This blog is still alive, just in semi-hibernation. When I want to write something longer than a tweet about something other than math or sci-fi, here is where I'll write it.
Wednesday, January 6, 2010
Wednesday Math, vol. 104: Penrose tiles
Touch the tips of your forefingers together and also the tips of your thumbs. If you imagine these are perfectly straight lines, you can line them up to make a triangle or move your thumbs to make a four sided polygon. All these four sided objects would be classified as kites, which are quadrilaterals with two adjacent sides of length a and two adjacent sides of length b. If you move your thumbs up so the shape has a dent in it, like the blue shape in this drawing, the concave kite is often called a dart.
Sir Roger Penrose (1931-) is a Big Damn Deal in physics. In 1988, he shared the prestigious Wolf Prize with Stephen Hawking. Penrose also enjoys recreational mathematics, and is credited with the invention of Penrose tiles, shapes you can use to tile the plane. I had an earlier post about tiling of the plane with regular polygons, including equilateral triangles, squares and hexagons. There are also ways to mix and match different regular polygons, all of which share the same side length.
Penrose made sets of non-regular shapes that tile the plane. His first set of tiles had six different shapes, but after fooling around with the system for a while, he came up with a new and cleaner system that had just two shapes, known as the Penrose kite (green) and the Penrose dart (blue). Since they fit precisely into part of a regular pentagon, the two side lengths a and b have a certain ratio, known as the golden ratio, and the angles are a fixed size as well. The kite has three angles measuring 72° and the large angle measures 144°. The dart angles are 36° at the sharp points, 72° at the top and 216° for the angle that makes the dent. You might notice that 2×36 = 72, 2×72 = 144, 3×72 = 216 and 5×72 = 360. This means that if you put enough of these angles together you should be able to add up to a full circle at every meeting point.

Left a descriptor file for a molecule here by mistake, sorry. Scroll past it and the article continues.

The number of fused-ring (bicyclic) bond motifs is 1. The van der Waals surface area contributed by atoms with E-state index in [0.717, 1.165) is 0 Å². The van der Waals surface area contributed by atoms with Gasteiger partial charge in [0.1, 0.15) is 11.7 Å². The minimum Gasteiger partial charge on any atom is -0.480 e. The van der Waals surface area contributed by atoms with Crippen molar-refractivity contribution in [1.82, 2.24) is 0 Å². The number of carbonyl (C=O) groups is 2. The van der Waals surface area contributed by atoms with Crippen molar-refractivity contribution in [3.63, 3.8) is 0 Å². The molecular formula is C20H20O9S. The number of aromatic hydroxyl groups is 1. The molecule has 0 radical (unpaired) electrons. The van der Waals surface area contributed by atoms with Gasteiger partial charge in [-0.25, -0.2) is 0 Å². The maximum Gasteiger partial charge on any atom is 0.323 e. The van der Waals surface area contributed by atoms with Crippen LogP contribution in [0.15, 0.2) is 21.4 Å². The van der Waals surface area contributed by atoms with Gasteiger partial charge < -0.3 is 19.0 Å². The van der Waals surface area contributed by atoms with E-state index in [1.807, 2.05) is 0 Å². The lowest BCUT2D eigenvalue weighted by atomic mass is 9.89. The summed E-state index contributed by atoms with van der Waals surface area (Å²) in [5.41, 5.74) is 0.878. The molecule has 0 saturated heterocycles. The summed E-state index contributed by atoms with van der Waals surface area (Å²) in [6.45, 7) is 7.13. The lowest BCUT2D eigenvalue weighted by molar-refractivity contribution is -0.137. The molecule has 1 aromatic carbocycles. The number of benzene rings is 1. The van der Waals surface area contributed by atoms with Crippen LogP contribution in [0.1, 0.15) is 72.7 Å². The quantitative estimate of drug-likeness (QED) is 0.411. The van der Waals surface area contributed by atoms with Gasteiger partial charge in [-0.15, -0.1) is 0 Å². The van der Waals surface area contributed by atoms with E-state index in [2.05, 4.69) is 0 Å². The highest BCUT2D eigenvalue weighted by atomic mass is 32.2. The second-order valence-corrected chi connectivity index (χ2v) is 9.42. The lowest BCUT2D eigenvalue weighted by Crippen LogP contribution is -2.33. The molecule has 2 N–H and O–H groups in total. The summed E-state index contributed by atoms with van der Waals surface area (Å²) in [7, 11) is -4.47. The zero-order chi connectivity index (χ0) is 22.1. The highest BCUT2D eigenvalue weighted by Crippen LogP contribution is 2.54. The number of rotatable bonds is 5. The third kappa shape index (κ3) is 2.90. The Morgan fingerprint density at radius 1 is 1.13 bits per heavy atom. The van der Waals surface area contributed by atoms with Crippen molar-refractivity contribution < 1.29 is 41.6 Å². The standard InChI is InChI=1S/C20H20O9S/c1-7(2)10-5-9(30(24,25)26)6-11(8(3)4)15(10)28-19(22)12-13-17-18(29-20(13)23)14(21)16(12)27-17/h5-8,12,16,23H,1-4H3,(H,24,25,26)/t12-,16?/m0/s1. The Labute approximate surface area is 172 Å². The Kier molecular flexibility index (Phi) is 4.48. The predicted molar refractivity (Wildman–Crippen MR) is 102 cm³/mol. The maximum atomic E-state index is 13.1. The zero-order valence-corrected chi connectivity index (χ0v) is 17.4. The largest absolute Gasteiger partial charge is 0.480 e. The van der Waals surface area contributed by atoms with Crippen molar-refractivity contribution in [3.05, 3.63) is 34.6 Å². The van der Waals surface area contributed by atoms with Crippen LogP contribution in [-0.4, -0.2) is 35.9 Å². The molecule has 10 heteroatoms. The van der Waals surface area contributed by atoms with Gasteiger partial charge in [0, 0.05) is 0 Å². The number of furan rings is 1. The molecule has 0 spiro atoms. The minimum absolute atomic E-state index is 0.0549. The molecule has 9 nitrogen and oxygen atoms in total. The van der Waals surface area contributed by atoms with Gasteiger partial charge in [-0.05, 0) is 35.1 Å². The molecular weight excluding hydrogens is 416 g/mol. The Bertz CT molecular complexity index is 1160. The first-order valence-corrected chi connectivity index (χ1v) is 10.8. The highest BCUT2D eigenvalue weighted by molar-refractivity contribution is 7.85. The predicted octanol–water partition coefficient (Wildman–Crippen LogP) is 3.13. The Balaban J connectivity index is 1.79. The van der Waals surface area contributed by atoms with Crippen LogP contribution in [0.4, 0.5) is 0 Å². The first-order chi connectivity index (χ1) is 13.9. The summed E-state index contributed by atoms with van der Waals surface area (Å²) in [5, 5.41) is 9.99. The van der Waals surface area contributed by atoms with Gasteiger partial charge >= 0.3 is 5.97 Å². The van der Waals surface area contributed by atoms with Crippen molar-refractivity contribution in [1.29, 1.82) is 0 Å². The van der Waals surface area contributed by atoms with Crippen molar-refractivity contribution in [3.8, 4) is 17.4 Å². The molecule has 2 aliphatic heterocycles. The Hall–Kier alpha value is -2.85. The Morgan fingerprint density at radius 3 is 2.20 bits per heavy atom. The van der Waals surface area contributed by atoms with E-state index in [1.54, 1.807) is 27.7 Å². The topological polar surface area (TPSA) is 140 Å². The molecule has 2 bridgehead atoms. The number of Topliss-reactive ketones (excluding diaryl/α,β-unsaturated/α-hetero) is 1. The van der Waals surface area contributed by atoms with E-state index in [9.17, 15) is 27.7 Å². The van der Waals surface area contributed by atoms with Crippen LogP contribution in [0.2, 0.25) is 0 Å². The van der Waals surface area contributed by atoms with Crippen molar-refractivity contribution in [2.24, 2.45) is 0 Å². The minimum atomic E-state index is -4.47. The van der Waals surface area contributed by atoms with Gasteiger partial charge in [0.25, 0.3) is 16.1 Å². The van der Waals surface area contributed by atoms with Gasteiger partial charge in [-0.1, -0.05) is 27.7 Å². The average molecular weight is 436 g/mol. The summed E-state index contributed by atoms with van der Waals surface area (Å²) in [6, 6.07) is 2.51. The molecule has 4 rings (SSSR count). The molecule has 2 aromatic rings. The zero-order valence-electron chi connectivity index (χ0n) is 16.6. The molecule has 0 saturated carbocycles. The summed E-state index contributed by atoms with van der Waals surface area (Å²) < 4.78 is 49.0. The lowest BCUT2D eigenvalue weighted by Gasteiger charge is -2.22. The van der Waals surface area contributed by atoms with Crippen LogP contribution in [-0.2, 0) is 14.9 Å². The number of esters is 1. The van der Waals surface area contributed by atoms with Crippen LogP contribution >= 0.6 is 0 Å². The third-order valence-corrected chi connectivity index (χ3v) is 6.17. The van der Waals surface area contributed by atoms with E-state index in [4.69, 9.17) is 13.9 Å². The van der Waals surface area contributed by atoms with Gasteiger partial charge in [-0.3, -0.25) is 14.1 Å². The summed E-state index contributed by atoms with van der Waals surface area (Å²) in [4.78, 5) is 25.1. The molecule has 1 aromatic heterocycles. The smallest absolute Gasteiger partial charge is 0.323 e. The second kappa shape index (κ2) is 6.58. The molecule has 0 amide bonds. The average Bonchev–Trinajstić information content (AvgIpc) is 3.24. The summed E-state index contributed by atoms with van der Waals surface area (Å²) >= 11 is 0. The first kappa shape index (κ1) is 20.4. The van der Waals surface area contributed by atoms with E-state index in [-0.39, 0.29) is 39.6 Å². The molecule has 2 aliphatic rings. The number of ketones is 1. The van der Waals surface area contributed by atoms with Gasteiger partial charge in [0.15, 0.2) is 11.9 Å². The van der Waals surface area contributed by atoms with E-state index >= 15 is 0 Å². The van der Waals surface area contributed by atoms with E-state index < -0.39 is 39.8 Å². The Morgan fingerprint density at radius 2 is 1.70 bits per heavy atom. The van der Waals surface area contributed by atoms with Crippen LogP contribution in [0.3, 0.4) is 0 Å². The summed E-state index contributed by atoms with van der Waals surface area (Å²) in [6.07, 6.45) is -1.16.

He's a clever guy, that Sir Roger Penrose.
Clever Sir Roger decided on just one rule for Penrose tilings, and that is that you can't put a dart and a kite together like they are in the picture above to make a rhombus. Tiling the plane with a rhombus is way too easy, as is tiling the plane with any parallelogram. Instead, the Penrose tiles can be put together in many different non-repeating ways to fill up the entire plane. Non-repeating patterns are known as aperiodic in math. Here is part of one such pattern.
I've been hunting around online for Penrose tiles, but I've only found one supplier, and compared to other geometry toys you can get, the prices are steep. This is a shame, because if you wander around the 'Net, you can find some very pretty patterns people have made with Penrose tiles, and I think they would be fun to play with.